Cut Cancer Risks with Spinach

Spinach can be added to salads, soups and casseroles to help cut cancer risks.
Cut Cancer Risks with Spinach - Articles


Raw spinach makes a great salad green. This is the most common way of eating spinach, but there are others like using it in place of lettuce on sandwiches. Why try to find ways to enjoy spinach? Spinach may help reduce your risk of cancer because it contains multiple nutrients. First, spinach contains beta carotene, which is used to form Vitamin A. Next, it also contains Vitamin C, an antioxidant. Both beta carotene and Vitamin C are important nutrients and serve as protectors against developing cancer cells. As antioxidants, they help block free radicals and carcinogens (a substance which can cause cancer) in the body.

Fiber is also a nutrient found in spinach. It's one food component that we Americans do not get enough of. Most of us should be eating 25 to 30 grams a day. We Americans are only getting about half that amount. Although spinach is not an excellent source of fiber, it still contains more than the traditionally served iceberg lettuce in salad.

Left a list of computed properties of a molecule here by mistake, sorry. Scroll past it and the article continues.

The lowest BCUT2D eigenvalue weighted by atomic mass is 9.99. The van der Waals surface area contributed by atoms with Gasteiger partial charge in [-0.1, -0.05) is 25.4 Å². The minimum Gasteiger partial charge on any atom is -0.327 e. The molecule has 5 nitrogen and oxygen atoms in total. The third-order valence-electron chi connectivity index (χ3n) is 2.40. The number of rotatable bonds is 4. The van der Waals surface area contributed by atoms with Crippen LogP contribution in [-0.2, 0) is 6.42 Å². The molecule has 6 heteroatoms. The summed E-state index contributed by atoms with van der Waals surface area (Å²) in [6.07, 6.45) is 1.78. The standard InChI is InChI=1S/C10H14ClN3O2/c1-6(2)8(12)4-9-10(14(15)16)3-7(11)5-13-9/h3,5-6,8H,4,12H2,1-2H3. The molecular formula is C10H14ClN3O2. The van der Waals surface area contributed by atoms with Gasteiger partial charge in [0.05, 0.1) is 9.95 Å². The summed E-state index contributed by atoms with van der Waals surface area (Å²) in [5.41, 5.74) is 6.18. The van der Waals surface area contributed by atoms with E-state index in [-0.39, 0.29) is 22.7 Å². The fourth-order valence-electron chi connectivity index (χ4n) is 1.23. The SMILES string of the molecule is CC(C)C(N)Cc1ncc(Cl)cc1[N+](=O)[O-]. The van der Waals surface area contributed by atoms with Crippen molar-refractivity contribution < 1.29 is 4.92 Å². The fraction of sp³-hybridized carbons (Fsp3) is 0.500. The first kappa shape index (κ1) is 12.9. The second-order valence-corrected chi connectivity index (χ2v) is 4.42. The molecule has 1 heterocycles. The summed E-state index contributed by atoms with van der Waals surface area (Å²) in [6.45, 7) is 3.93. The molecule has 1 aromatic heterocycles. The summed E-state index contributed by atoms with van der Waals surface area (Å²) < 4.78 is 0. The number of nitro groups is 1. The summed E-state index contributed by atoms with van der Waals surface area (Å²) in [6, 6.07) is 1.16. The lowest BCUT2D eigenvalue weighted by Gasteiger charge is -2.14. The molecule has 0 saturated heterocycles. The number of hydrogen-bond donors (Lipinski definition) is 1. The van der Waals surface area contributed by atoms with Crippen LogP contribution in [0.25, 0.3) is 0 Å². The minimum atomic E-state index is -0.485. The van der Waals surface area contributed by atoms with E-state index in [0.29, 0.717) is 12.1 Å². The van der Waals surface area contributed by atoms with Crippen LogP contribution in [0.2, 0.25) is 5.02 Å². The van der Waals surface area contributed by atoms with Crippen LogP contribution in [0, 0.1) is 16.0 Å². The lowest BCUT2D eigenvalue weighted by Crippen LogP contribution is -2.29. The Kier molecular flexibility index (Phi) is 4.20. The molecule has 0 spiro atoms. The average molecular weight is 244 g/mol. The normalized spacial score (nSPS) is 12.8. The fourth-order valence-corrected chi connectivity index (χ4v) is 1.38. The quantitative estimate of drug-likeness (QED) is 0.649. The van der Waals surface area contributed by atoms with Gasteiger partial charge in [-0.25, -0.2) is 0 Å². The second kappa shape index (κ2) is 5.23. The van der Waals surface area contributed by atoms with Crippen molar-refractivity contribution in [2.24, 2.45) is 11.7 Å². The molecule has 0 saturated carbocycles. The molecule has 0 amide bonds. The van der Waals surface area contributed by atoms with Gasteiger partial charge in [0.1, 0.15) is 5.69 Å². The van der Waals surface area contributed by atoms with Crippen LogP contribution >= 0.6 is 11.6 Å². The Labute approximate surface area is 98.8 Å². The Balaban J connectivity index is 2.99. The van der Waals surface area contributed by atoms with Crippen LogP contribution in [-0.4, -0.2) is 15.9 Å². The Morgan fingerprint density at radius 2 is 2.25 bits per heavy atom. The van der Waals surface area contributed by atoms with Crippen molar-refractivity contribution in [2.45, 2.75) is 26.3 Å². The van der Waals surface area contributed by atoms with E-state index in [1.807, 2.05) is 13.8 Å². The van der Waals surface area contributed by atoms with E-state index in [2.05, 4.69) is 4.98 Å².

Spinach also contains Lutin, a phytochemical that protects our eyes against macular degeneration. This disease cases blindness in older adults.

For best storage, spinach should be stored unwashed in an airtight bag for 3 to 5 days in the refrigerator. If you purchased it prewashed, read the packaging to see if it says "ready to eat." Also it's important to adhere to the use by date found on the package.

If the spinach is not prewashed, then rinse leaves thoroughly in cool water, drain.

Some other ideas to use spinach are - add it to casseroles, either frozen or fresh. If using frozen, just thaw and drain before adding. Add spinach last minute to soups, stir fry or sautés.

Create your own pasta dish by first sauté garlic and olive oil. Add spinach and cook until wilted. Stir in your favorite nuts and cheese, and season with pepper, ginger and turmeric spices. Serve over whole wheat pasta. Enjoy!